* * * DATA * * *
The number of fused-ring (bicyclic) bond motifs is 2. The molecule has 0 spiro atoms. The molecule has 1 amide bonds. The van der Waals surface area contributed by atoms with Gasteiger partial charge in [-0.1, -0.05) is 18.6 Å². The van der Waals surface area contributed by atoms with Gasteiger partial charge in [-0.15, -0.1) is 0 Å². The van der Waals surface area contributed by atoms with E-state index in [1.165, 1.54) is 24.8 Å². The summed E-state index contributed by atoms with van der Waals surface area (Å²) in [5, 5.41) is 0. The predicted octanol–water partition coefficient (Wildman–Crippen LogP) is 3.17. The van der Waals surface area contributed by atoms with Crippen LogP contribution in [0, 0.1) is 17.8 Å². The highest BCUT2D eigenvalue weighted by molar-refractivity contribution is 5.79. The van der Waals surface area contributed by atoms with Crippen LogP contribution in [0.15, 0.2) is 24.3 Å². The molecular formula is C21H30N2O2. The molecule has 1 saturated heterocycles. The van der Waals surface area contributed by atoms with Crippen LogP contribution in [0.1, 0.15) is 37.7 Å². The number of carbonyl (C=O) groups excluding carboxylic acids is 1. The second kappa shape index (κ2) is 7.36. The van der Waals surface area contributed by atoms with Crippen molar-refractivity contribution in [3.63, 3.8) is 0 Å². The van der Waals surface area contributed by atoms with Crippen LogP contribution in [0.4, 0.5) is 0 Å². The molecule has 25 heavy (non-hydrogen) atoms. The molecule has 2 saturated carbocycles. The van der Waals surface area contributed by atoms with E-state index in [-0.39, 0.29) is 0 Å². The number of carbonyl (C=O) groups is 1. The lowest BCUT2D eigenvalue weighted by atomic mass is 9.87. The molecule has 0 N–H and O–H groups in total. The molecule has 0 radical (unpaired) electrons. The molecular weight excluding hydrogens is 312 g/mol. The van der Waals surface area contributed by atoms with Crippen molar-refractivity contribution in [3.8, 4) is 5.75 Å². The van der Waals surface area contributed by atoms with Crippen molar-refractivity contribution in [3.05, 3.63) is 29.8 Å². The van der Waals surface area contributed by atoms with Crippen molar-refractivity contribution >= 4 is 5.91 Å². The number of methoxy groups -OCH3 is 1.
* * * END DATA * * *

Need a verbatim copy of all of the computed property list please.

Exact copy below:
The number of fused-ring (bicyclic) bond motifs is 2. The molecule has 0 spiro atoms. The molecule has 1 amide bonds. The van der Waals surface area contributed by atoms with Gasteiger partial charge in [-0.1, -0.05) is 18.6 Å². The van der Waals surface area contributed by atoms with Gasteiger partial charge in [-0.15, -0.1) is 0 Å². The van der Waals surface area contributed by atoms with E-state index in [1.165, 1.54) is 24.8 Å². The summed E-state index contributed by atoms with van der Waals surface area (Å²) in [5, 5.41) is 0. The predicted octanol–water partition coefficient (Wildman–Crippen LogP) is 3.17. The van der Waals surface area contributed by atoms with Crippen LogP contribution in [0, 0.1) is 17.8 Å². The highest BCUT2D eigenvalue weighted by molar-refractivity contribution is 5.79. The van der Waals surface area contributed by atoms with Crippen LogP contribution in [0.15, 0.2) is 24.3 Å². The molecular formula is C21H30N2O2. The molecule has 1 saturated heterocycles. The van der Waals surface area contributed by atoms with Crippen LogP contribution in [0.1, 0.15) is 37.7 Å². The number of carbonyl (C=O) groups excluding carboxylic acids is 1. The second kappa shape index (κ2) is 7.36. The van der Waals surface area contributed by atoms with Crippen molar-refractivity contribution in [3.63, 3.8) is 0 Å². The van der Waals surface area contributed by atoms with Crippen LogP contribution in [0.4, 0.5) is 0 Å². The molecule has 25 heavy (non-hydrogen) atoms. The molecule has 2 saturated carbocycles. The van der Waals surface area contributed by atoms with E-state index in [-0.39, 0.29) is 0 Å². The number of carbonyl (C=O) groups is 1. The lowest BCUT2D eigenvalue weighted by atomic mass is 9.87. The molecule has 0 N–H and O–H groups in total. The molecule has 0 radical (unpaired) electrons. The molecular weight excluding hydrogens is 312 g/mol. The van der Waals surface area contributed by atoms with Crippen molar-refractivity contribution in [3.8, 4) is 5.75 Å². The van der Waals surface area contributed by atoms with Crippen molar-refractivity contribution in [3.05, 3.63) is 29.8 Å². The van der Waals surface area contributed by atoms with Crippen molar-refractivity contribution >= 4 is 5.91 Å². The number of methoxy groups -OCH3 is 1.